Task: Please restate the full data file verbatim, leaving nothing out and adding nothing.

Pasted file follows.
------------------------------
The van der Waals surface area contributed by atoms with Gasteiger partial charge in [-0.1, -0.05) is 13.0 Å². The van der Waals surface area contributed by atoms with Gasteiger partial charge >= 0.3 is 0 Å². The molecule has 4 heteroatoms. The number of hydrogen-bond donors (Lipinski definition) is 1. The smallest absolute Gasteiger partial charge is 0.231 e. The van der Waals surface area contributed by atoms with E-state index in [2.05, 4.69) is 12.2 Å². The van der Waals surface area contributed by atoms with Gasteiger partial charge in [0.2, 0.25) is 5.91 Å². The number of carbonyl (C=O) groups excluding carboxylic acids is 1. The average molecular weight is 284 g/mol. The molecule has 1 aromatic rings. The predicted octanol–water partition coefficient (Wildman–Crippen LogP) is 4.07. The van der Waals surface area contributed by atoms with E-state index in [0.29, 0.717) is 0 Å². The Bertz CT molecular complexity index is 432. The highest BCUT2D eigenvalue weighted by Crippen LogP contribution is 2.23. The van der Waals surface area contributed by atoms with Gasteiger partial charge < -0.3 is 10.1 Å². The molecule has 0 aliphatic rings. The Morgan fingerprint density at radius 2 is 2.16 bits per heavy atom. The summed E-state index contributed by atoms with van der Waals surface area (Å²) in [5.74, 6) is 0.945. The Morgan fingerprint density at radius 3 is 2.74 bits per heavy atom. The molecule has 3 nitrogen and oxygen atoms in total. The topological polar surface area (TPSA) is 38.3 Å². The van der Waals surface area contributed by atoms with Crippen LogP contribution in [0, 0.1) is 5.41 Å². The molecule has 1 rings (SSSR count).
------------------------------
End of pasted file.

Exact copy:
The van der Waals surface area contributed by atoms with Gasteiger partial charge in [-0.1, -0.05) is 13.0 Å². The van der Waals surface area contributed by atoms with Gasteiger partial charge >= 0.3 is 0 Å². The molecule has 4 heteroatoms. The number of hydrogen-bond donors (Lipinski definition) is 1. The smallest absolute Gasteiger partial charge is 0.231 e. The van der Waals surface area contributed by atoms with E-state index in [2.05, 4.69) is 12.2 Å². The van der Waals surface area contributed by atoms with Gasteiger partial charge in [0.2, 0.25) is 5.91 Å². The number of carbonyl (C=O) groups excluding carboxylic acids is 1. The average molecular weight is 284 g/mol. The molecule has 1 aromatic rings. The predicted octanol–water partition coefficient (Wildman–Crippen LogP) is 4.07. The van der Waals surface area contributed by atoms with E-state index in [0.29, 0.717) is 0 Å². The Bertz CT molecular complexity index is 432. The highest BCUT2D eigenvalue weighted by Crippen LogP contribution is 2.23. The van der Waals surface area contributed by atoms with Gasteiger partial charge < -0.3 is 10.1 Å². The molecule has 0 aliphatic rings. The Morgan fingerprint density at radius 2 is 2.16 bits per heavy atom. The summed E-state index contributed by atoms with van der Waals surface area (Å²) in [5.74, 6) is 0.945. The Morgan fingerprint density at radius 3 is 2.74 bits per heavy atom. The molecule has 3 nitrogen and oxygen atoms in total. The topological polar surface area (TPSA) is 38.3 Å². The van der Waals surface area contributed by atoms with Crippen LogP contribution in [0, 0.1) is 5.41 Å². The molecule has 1 rings (SSSR count).